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A former Uighur surgeon from China's northwest Xinjiang region has given accounts of live organ harvesting from prisoners. China expert, Ethan Gutmann featured the surgeon and other Uighurs earlier this month. Gutmann has been investigating organ harvesting—a practice that is allegedly still happening in China today.
A Uighur refugee and former surgeon, Enver Tohti, spoke with NTD about how he harvested organs from Uighur prisoners who were still alive. Tohti is the first surgeon to admit to personally performing live organ harvesting—a practice that is believed to be used on prisoners of conscience in China.
At a recent rally in England, Tohti recounted what took place 16 years ago when he was asked to remove organs from an executed prisoner.
Author and rights advocate Ethan Gutmann featured Enver Tohti and several other Uighurs in a report titled "The Xinjiang Procedure," published in The Weekly Standard earlier this month. It's the latest report on the systematic live harvesting of organs by the Chinese regime, which Gutmann says began as early as 1991.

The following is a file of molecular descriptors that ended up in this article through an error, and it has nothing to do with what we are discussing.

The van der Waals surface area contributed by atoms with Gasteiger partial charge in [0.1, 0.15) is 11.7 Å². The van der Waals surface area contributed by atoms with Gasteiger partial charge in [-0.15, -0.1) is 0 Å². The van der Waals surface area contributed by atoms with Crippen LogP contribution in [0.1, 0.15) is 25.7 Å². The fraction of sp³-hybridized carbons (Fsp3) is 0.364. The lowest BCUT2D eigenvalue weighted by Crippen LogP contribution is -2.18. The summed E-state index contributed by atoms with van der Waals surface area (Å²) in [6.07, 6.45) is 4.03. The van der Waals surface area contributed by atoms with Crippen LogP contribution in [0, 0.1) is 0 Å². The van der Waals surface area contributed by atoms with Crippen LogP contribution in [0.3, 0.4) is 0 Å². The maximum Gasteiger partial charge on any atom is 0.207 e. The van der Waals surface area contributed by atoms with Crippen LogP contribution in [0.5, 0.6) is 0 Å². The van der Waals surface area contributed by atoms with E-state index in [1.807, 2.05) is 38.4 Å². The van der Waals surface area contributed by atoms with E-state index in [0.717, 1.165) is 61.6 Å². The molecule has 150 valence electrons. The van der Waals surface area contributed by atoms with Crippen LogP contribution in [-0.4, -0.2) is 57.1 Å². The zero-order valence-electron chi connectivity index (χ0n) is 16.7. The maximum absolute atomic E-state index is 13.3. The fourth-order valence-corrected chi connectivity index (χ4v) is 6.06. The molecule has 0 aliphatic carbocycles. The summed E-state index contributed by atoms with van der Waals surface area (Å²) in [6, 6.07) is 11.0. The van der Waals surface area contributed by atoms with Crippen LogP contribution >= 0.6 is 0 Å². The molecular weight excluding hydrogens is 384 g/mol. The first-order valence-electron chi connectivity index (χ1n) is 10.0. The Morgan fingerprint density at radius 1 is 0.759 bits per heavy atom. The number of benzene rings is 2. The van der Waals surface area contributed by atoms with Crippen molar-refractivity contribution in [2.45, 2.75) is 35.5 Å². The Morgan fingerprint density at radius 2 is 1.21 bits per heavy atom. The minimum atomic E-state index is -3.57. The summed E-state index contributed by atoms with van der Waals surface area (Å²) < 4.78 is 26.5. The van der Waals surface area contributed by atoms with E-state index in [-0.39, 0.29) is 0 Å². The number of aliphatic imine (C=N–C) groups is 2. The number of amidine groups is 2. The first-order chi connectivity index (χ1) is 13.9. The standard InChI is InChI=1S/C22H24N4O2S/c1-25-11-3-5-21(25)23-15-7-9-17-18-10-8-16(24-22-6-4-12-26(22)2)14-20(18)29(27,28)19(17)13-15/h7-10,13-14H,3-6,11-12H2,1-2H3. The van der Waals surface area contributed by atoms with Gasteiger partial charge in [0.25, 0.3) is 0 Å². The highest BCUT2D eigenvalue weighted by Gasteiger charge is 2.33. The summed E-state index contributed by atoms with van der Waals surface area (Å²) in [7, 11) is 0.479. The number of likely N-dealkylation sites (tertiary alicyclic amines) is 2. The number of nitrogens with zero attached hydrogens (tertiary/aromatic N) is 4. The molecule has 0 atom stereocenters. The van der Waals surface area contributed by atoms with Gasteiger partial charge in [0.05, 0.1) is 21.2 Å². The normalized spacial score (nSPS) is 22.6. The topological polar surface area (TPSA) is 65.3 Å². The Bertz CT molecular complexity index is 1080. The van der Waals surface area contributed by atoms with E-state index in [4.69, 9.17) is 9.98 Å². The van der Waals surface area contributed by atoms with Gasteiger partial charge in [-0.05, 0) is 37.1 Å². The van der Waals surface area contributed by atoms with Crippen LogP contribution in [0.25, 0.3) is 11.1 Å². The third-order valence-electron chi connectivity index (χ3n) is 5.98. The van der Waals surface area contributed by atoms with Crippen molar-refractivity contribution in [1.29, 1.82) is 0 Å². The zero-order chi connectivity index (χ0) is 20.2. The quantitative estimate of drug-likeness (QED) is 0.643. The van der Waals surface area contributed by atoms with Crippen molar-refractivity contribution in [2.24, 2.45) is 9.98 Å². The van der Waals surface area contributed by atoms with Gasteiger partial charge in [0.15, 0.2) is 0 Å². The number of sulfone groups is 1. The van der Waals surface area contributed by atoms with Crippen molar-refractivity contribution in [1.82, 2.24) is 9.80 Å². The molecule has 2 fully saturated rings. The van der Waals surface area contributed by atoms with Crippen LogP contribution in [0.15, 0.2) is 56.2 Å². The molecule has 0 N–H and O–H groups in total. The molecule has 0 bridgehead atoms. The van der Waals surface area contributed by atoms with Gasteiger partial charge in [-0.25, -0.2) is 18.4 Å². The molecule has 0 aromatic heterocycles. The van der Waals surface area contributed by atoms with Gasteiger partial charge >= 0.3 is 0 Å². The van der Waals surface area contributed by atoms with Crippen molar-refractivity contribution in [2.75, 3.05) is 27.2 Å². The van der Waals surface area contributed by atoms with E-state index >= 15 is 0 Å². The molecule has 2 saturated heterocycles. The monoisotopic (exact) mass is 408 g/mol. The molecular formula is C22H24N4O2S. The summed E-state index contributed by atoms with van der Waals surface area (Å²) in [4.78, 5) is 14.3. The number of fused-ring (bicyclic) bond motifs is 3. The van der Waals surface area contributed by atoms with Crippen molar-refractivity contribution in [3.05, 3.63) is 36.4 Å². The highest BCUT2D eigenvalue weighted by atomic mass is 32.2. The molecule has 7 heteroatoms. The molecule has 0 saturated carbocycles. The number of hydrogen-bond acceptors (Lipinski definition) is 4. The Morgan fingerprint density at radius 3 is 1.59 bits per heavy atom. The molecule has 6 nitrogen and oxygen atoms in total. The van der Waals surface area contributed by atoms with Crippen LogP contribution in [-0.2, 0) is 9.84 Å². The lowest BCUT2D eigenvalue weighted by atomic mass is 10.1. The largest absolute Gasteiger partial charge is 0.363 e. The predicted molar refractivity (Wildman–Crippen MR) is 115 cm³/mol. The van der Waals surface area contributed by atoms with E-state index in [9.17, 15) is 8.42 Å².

[Enver Tohti, Former Uighur Surgeon]:
"After learning about the Communist Party's live organ harvesting, I realized that's exactly what I had taken part in, and I feel extremely guilty. I personally performed these surgeries to remove livers and kidneys... I hope to forget this ever happened, and I often pray that I would be forgiven. I knew nothing at the time when I carried out these foolish acts. I seek forgiveness, there's nothing else I can say."
China's organ transplant industry has expanded rapidly since around 2001. The regime openly admits to using organs from executed prisoners, but does not disclose the number of executions it carries out each year.